{ Si linguis angelicis loquar et humanis,
non valeret exprimi palma, nec inanis,
per quam recte preferor cunctis Christianis,
tamen invidentibus emulis profanis.

Pange, lingua, igitur causas et causatum!
nomen tamen domine serva palliatum,
ut non sit in populo illud divulgatum,
quod secretum gentibus extat et celatum. }[2]

The medieval Latin poem Si linguis angelicis, written in a Latin meter associated with satire, subtly mocks the delusions of courtly love. The lover’s case history begins with plausible circumstances of despair:

In a beautiful, flowering bush I stood,
turning around in my heart this: “What should I do?”
I hesitate to plant seeds in infertile soil.
Loving the flower of the world, behold, I am in despair.”

{ In virgultu florido   stabam et ameno,
vertens hec in pectore:   “quid facturus ero?
dubito, quod semina   in harena sero;
mundi florem diligens   ecce iam despero. }[3]

This stanza thoroughly mixes sexual and biblical imagery: standing erect in a beautiful bush, God from a burning bush instructing Moses, sexual intercourse not propitious for creating descendants as numerous as the sand on the seashore, and the microcosm-macrocosm flower of the world / vulva of God. Life is wonderfully complex. The question in despair for every man conscious of his human nature: “what should I do?”

In the context of deeply rooted social hostility toward men’s sexuality, men increasingly are choosing to do nothing. As an alternative to life in the flesh, historically much more prevalent than pornography has been fantasies of courtly love:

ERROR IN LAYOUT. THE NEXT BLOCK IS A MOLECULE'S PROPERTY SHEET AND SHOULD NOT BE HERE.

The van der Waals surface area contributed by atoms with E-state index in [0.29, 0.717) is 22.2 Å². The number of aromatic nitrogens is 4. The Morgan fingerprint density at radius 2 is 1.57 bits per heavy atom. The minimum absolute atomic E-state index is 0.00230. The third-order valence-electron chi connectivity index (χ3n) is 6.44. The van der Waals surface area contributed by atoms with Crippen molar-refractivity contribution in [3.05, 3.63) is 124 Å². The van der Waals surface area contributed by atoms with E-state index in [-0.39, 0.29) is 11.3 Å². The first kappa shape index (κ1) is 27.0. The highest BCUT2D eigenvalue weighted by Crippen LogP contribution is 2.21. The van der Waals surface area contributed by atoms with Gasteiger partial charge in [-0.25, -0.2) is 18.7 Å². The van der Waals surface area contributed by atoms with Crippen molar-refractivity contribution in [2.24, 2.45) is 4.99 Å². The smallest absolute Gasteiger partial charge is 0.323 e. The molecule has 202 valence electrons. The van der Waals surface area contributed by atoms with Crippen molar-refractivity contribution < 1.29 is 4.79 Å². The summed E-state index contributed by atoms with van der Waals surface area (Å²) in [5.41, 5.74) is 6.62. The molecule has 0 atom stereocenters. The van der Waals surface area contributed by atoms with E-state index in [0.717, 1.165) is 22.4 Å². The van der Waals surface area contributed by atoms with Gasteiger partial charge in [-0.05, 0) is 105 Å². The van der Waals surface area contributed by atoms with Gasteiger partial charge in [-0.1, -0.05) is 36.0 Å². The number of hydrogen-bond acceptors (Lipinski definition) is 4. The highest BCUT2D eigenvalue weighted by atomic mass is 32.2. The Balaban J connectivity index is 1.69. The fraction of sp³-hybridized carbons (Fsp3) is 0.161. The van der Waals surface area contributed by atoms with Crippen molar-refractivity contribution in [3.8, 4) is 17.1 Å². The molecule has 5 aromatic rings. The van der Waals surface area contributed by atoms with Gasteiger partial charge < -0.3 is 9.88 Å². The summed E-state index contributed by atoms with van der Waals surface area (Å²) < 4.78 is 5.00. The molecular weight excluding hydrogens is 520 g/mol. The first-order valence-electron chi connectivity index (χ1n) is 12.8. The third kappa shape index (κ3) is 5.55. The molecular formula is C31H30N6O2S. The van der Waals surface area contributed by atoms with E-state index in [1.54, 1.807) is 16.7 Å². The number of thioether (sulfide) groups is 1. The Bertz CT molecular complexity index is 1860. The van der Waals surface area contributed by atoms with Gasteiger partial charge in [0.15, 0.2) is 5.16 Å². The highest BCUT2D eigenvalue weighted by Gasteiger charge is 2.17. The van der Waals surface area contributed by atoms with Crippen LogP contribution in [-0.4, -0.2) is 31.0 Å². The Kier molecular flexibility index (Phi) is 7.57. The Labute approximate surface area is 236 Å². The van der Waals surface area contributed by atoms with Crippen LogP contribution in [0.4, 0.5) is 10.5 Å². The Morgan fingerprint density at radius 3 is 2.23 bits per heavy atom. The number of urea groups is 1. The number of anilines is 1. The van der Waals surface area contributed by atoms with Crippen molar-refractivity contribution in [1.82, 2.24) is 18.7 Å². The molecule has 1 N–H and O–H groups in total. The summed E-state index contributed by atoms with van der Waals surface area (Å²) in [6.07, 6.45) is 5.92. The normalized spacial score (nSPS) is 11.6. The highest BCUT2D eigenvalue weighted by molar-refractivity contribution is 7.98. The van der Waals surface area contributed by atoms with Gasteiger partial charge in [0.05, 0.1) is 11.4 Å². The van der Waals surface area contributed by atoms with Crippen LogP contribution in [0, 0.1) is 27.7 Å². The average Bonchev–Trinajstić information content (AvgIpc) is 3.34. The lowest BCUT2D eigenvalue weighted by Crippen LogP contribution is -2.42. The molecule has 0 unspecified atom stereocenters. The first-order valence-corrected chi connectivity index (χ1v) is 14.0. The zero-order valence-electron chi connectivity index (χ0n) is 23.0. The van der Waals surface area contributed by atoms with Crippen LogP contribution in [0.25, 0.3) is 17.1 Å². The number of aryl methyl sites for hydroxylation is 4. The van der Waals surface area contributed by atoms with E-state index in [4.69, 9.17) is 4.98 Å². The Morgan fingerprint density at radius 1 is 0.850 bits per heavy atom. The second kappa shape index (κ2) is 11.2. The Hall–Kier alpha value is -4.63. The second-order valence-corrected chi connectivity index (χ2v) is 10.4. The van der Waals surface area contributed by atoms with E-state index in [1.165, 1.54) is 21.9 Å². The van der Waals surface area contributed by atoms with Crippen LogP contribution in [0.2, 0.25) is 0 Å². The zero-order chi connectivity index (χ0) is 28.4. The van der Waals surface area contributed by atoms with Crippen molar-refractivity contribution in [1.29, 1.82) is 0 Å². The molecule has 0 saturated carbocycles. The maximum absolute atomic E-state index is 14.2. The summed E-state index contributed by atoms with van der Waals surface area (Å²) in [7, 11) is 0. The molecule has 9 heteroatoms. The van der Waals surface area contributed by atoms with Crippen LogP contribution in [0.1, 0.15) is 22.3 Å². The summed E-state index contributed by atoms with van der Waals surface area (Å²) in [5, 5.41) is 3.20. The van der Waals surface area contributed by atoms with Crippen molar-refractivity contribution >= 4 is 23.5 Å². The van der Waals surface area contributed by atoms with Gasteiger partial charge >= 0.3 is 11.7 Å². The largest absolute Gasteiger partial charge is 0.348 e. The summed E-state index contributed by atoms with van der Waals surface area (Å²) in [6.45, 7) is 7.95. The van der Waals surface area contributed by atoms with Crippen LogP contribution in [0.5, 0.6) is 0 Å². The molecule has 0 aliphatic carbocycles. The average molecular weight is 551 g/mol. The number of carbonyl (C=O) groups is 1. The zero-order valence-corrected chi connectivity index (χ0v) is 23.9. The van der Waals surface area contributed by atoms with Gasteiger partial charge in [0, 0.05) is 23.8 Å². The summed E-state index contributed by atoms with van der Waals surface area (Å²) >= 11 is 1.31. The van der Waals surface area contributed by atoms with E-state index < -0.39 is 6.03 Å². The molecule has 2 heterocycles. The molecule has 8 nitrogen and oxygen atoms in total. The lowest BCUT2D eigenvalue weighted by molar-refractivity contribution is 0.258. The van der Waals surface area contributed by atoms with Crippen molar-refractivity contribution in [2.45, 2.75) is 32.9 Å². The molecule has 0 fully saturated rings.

I saw a blossoming flower, saw the flower of flowers,
saw a May rose more beautiful than all others,
saw a shining star brighter than the rest,
by which I passed into the experience of love.

{ Vidi florem floridum, vidi florum florem,
vidi rosam Madii cunctis pulchriorem,
vidi stellam splendidam, cunctis clariorem,
per quam ego degeram sentiens amorem. }

The experience of courtly love centers on other-worldly idealization of the beloved woman. The deluded lover, feeling ineffable joy from this imaginary woman, rushes to her and greets her on bended knee:

Hail, most beautiful one, precious jewel!
Hail, glory of virgins, maiden glorious,
hail, light of lights, hail, rose of the world,
a Blanchefleur and a Helen, a noble Venus!

{ Ave, formosissima, gemma pretiosa,
ave, decus virginum, virgo gloriosa,
ave, lumen luminum, ave, mundi rosa,
Blanziflour et Helena, Venus generosa! }[4]

Yes, even in medieval times, most women would regard this guy as creepy. She doesn’t even know him. He had seen her at a summer feast, fully five or six years ago. Since then, he has been suffering grievously from lovesickness. He has never spoken to her, but he thinks of her:

Drink, food, and sleep have deserted me,
By medicine I am unable to be healed.

These privations and many more have I endured,